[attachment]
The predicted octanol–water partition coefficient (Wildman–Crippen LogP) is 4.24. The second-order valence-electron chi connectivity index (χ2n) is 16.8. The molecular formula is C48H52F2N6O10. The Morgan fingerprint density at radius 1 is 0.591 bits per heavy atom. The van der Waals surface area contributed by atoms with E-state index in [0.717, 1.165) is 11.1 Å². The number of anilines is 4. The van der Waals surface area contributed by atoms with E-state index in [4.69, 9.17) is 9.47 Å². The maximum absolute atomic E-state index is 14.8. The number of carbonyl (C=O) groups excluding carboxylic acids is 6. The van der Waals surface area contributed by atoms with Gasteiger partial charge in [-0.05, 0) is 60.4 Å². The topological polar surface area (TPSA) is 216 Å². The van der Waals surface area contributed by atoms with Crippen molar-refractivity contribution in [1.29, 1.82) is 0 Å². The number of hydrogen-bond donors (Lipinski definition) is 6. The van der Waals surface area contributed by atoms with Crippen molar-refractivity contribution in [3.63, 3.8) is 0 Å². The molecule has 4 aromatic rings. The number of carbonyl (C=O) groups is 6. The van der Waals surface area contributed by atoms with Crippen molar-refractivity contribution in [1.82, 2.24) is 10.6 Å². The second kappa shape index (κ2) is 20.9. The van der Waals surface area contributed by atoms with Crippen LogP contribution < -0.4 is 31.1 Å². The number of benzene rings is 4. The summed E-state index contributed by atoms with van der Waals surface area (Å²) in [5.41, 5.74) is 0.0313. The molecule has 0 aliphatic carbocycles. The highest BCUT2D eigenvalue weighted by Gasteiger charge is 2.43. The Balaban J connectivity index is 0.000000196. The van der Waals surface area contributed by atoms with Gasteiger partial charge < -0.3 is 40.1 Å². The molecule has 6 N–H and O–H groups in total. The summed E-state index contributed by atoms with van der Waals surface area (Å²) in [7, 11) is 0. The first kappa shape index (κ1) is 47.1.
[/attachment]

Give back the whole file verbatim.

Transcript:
The predicted octanol–water partition coefficient (Wildman–Crippen LogP) is 4.24. The second-order valence-electron chi connectivity index (χ2n) is 16.8. The molecular formula is C48H52F2N6O10. The Morgan fingerprint density at radius 1 is 0.591 bits per heavy atom. The van der Waals surface area contributed by atoms with E-state index in [0.717, 1.165) is 11.1 Å². The number of anilines is 4. The van der Waals surface area contributed by atoms with E-state index in [4.69, 9.17) is 9.47 Å². The maximum absolute atomic E-state index is 14.8. The number of carbonyl (C=O) groups excluding carboxylic acids is 6. The van der Waals surface area contributed by atoms with Gasteiger partial charge in [-0.05, 0) is 60.4 Å². The topological polar surface area (TPSA) is 216 Å². The van der Waals surface area contributed by atoms with Crippen molar-refractivity contribution in [1.29, 1.82) is 0 Å². The number of hydrogen-bond donors (Lipinski definition) is 6. The van der Waals surface area contributed by atoms with Crippen molar-refractivity contribution in [3.63, 3.8) is 0 Å². The molecule has 4 aromatic rings. The number of carbonyl (C=O) groups is 6. The van der Waals surface area contributed by atoms with Crippen molar-refractivity contribution in [1.82, 2.24) is 10.6 Å². The second kappa shape index (κ2) is 20.9. The van der Waals surface area contributed by atoms with Crippen LogP contribution < -0.4 is 31.1 Å². The number of benzene rings is 4. The summed E-state index contributed by atoms with van der Waals surface area (Å²) in [5.41, 5.74) is 0.0313. The molecule has 0 aliphatic carbocycles. The highest BCUT2D eigenvalue weighted by Gasteiger charge is 2.43. The Balaban J connectivity index is 0.000000196. The van der Waals surface area contributed by atoms with Gasteiger partial charge < -0.3 is 40.1 Å². The molecule has 6 N–H and O–H groups in total. The summed E-state index contributed by atoms with van der Waals surface area (Å²) in [7, 11) is 0. The first kappa shape index (κ1) is 47.1.